Compared to many other states, Mississippi has experienced relatively little foreign immigration over the course of its modern history. Nevertheless, the state does have several immigrant communities whose members have faced unique conditions and problems. Vietnamese and Mexican immigrants began to increase in numbers during the late twentieth century.

Mississippi has always had much lower levels of immigration than most of the rest of the United States. However, its immigrant population began to growing more rapidly toward the end of the twentieth century and the beginning of the twenty-first century, particularly along the state’s Gulf coast. Among the earliest immigrants to the state, who began arriving during the first half of the nineteenth century, Germans and Irish figured most prominently. Members of these groups generally entered the United States through the port of New Orleans, Louisiana, and then moved eastward to enter Mississippi. Many of the early German-speaking immigrants were Jews from the Austro-Hungarian Empire[AustroHungarian Empire]Austro-Hungarian Empire fleeing religious oppression in their native land.MississippiMississippi[cat]STATES;Mississippi[03550]

Late Nineteenth Century Immigration

After the U.S. Civil War ended in 1865, Chinese immigrants;MississippiChinese immigrants began entering Mississippi, particularly in the state’s Delta region. As newly freed African Americans;in Mississippi[Mississippi]African American slaves in that region began trying to better their lives during the Reconstruction era (1865-1877), many of them not only attempted to assert their political rights but also started moving among plantations in search of higher wages. Plantation owners sought to reduce their dependence on the labor of former slaves by campaigning to bring in Chinese workers, believing that Asian laborers would be easier to control than their former slaves. However, many of the Chinese workers who came to Mississippi proved less tractable than expected by abandoning agricultural work and establishing small stores.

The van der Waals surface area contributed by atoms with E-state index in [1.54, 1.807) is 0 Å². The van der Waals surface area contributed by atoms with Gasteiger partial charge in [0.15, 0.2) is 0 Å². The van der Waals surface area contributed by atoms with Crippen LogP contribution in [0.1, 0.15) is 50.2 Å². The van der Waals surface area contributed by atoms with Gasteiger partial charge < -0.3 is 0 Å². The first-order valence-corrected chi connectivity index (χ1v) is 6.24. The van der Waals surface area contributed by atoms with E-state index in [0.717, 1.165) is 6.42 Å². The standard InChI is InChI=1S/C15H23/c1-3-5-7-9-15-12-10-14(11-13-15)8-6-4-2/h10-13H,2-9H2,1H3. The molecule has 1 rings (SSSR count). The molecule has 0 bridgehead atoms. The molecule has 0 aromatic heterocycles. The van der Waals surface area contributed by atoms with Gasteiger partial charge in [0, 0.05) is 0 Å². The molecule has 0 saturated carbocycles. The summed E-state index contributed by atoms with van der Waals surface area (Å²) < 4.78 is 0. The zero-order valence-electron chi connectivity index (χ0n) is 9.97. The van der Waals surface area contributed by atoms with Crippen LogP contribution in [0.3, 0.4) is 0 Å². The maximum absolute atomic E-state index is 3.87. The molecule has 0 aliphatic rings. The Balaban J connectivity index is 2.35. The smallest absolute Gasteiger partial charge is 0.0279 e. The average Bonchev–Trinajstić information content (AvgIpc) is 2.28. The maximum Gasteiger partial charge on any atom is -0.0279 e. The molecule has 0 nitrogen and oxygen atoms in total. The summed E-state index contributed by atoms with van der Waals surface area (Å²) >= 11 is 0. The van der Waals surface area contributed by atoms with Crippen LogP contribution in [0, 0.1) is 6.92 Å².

Manuel, a five-year-old shrimp-picker who understands no English, stands amid a mountain of oyster shells at a Biloxi, Mississippi, company in 1911.

(Library of Congress/Lewis Wickes Hine)

The end of Reconstruction in the late 1870’s also saw the reestablishment of white dominance over black Mississippians, reducing the demand of white plantation owners for Chinese manual labor. This development increased opportunities for the Chinese to become members of what sociologists would later call a “middleman minority”“Middle man minority”[middle man minority];Chinese–people who purchased wholesale goods from white suppliers and resold them to a customer base that included many African Americans;in Mississippi[Mississippi]African Americans. Often these Mississippi Chinese immigrants became caught in the middle in another sense under the regime of segregation, fitting neither the categories of “black” nor “white” in Mississippi society.